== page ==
drug is 100 times as potent as leading treatments for nerve-related
pain.
http://www.newscientist.com/article/dn19044-sea-snail-venom-provides-pot
ent-pain-relief.html

MALE VOICES REVEAL OWNER'S STRENGTH
Men and women can accurately determine a man's upper body strength based
on nothing more than his voice. The exact indicators in the voice are
yet to be determined but these findings indicate the male voice could
have evolved as an indicator of fighting ability.
http://www.newscientist.com/article/dn19045-male-voices-reveal-owners-st
rength.html 

IS IT TIME TO SAY GOODBYE COOL WORLD?
Climate negotiators have spent the past two weeks in Bonn, Germany,
trying to heal the rifts created after last year's failed UN climate
talks in Copenhagen. It seems that any global deal on climate change
will not be based on science and that it's unlikely the increase in
greenhouse gas emissions can be slowed in the next decade.
http://www.newscientist.com/article/mg20627650.401-is-it-time-to-say-goo
dbye-cool-world.html 
 
WORLD'S FIRST ANTIBODY WORKS IN MICE
Who would have ever thought of plastic antibodies saving lives? A team
led by Kenneth Shea of the University of California have created plastic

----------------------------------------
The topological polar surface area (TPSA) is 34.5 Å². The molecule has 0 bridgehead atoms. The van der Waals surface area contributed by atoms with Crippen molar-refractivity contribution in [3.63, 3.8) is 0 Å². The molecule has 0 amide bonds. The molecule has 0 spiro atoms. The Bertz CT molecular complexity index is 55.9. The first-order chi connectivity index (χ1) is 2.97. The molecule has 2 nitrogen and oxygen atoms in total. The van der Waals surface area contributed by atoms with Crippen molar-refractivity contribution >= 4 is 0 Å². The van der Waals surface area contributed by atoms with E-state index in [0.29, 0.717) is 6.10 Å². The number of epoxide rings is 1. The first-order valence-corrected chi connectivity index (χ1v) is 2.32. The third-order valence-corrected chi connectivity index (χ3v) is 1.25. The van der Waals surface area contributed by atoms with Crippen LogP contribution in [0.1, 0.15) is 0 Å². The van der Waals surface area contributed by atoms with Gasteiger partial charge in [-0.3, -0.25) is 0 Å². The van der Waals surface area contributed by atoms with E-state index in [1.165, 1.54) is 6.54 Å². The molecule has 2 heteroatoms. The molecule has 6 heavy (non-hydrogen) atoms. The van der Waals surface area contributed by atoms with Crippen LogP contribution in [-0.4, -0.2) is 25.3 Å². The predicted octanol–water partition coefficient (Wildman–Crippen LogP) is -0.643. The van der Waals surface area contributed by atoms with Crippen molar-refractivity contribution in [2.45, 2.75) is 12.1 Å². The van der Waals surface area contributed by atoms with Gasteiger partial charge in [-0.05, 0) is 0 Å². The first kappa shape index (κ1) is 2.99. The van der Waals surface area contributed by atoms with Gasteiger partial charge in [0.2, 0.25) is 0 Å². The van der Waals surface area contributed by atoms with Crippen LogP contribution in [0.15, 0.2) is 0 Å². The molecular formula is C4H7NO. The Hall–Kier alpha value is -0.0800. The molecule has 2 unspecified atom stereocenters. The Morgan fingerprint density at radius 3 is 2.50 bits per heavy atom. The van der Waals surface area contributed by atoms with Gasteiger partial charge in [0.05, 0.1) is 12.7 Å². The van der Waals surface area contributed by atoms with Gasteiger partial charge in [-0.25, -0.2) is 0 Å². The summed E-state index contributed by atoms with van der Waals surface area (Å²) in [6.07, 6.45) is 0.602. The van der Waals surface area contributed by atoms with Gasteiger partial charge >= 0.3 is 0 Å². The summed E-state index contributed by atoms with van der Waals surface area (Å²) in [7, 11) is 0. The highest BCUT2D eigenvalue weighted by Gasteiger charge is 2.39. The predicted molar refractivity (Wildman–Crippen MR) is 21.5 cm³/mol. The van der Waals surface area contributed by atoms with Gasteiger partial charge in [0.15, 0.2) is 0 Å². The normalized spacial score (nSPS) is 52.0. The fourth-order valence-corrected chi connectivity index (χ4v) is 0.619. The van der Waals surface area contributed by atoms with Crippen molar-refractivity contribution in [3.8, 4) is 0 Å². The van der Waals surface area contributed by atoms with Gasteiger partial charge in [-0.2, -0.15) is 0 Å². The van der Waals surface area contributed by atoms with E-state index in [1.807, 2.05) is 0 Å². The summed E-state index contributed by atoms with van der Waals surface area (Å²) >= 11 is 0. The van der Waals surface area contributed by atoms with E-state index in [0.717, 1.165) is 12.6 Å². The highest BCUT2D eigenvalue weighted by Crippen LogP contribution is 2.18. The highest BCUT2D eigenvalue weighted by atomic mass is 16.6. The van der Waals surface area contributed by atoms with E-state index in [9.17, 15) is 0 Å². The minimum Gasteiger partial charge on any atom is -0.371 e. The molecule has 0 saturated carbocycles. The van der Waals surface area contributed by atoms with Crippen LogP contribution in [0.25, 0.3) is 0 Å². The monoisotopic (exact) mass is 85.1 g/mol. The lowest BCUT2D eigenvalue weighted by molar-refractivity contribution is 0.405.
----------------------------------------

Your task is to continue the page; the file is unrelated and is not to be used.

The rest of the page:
antibodies made with cavities moulded in specific shapes to trap target
molecules. The antibodies have been found to save the lives of mice
injected with been venom.
http://www.newscientist.com/article/dn19031-worlds-first-plastic-antibod
y-works-in-mice.html

HIMALAYAN GLACIERS GOOD FOR A WHILE YET
A study by Utrecht University in the Netherlands has revealed that the
Himalayan glaciers may not be thinning as we first thought. Using
satellites known as GRACE to estimate changes between 2001 and 2007 in
the thickness of the glaciers that supply the Indus, Brahmaputra,
Ganges, Yangtze and Yellow rivers, scientists found that many glaciers
either grew or had no change in size.
http://www.newscientist.com/article/dn19029-himalayan-ice-is-stable-but-
asia-faces-drought.html

........................................................................
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ENDS

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Rita Mu
Marketing and PR Assistant - Australia/NZ
New Scientist 
Tel: 61 2 9422 2556
Email: media at newscientist.com.au